Saturday, March 27, 2010
Lambing season is the time of year when my insecurities as a shepherd are revealed. Every year brings new challenges and new things to learn. This past week, we almost lost Ina.
Ina is our head ewe; the leader of our flock. All of our other ewes know where they stand with her. We have built our flock from Ina's ewe lambs over the past three years. She is one of those irreplaceable ewes. Ina is strong willed, yet gentle. She nurtures her young, yet lets go of them when it is time. Ina comes when we call her name and guides the other ewes where they need to be. This past Tuesday, I thought I had lost Ina. Tuesday morning when I went out to do chores, Ina was obviously not well. She was lying down with her head on the ground. Her breathing was very heavy and labored, her nose was runny, and she had no desire to eat. I had been concerned about her the previous few days. The night before I had even gone out to the barn in the middle of the night to look for her. I just had this feeling that things were not well with her.
There are times when I feel over whelmed by the fact that I am responsible for keeping all of our animals healthy and alive. They trust me to provide proper care and nourishment to them. They trust me to keep them safe from predators and to create safe boundaries for them. They trust that I will be there when they are in danger, need my assistance, or are sick. They trust that I will know what to do for them at all times whether they are healthy or not. I am their shepherd.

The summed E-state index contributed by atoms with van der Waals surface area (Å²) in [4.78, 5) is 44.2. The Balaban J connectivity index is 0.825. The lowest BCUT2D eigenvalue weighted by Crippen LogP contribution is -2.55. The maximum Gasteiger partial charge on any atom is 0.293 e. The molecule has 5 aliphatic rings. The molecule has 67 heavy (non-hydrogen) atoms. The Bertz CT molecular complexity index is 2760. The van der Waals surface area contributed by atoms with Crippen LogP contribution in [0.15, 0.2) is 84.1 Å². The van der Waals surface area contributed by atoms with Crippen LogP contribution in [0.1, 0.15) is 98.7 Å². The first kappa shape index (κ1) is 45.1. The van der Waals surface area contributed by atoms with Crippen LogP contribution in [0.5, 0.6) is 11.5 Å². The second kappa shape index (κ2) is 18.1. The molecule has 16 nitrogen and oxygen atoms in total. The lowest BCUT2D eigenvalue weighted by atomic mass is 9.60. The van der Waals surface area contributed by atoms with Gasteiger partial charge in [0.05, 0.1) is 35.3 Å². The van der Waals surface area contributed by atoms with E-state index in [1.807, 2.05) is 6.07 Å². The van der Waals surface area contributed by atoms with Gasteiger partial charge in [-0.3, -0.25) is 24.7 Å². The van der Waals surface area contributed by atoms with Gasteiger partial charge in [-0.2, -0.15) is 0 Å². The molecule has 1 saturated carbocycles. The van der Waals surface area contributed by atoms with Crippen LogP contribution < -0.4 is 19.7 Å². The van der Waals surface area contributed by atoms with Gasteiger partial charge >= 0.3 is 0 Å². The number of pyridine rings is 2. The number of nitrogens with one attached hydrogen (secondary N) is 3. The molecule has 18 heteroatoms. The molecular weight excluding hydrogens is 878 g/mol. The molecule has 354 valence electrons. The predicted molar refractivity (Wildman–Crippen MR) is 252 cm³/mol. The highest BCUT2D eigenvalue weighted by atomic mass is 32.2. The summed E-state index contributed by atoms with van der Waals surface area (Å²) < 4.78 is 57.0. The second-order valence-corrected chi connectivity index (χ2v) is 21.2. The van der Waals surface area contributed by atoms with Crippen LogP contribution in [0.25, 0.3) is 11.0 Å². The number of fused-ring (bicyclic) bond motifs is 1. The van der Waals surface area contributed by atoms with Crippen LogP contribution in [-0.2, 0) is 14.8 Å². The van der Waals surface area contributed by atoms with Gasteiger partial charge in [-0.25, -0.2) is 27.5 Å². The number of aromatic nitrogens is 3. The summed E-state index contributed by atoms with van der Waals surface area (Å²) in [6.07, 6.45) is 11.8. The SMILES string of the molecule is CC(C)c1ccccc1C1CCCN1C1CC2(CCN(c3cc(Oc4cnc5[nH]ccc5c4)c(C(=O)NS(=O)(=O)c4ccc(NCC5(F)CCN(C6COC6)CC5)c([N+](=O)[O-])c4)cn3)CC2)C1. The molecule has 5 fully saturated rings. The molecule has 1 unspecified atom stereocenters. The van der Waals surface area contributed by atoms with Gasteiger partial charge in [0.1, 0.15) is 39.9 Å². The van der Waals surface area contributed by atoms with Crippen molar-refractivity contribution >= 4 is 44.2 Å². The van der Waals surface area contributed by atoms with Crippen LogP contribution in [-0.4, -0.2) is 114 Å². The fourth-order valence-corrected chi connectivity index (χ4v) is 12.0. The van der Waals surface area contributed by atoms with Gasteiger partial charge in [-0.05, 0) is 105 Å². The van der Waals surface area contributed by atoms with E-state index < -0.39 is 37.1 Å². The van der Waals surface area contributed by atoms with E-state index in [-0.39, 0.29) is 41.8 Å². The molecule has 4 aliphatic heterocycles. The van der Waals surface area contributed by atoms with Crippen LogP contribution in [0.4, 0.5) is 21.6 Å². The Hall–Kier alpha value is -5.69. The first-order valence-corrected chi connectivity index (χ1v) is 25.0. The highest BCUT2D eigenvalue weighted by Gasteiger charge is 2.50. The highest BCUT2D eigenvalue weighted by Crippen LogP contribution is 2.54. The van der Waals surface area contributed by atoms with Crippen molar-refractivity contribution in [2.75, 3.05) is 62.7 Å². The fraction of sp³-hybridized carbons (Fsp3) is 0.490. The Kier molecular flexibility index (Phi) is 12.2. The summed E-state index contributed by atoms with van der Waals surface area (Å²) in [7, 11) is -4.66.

As I finished up chores, my mind raced through a mental list of what could be the wrong with Ina. She is only about 10 days from her due date, so two things came to my mind, either toxemia or milk fever. I quickly went back to the house to scan my shelves for the various supplies I felt I needed. Having never seen one of our sheep so sick, I put a call in to our vet as well.
Though I am their shepherd, I find that at times like this, I am the one who needs shepherding. It is times like this that I stop, take a deep breath, and pray for guidance, discernment, and the ability to do what needs to be done.
While waiting for the vet to arrive, I made a trip to the feed store for some supplies which I did not have on hand. I also monitored her temperature and found that it was actually falling. I began treatments for toxemia. Though I had tried to get Ina into a stall in the barn, she just wanted to be in the run-in with her friends. I covered her up with my coat and some towels to keep her warm. The vet had told me over the phone that what I had described to him did not sound promising. Ina's prognosis was not good.
As I stood looking down on Ina, I suddenly felt a sense of how dependent each of our animals are upon us. Ina lay there completely unable to do anything for herself and she counted on me to figure it out and to provide the right medicine for her.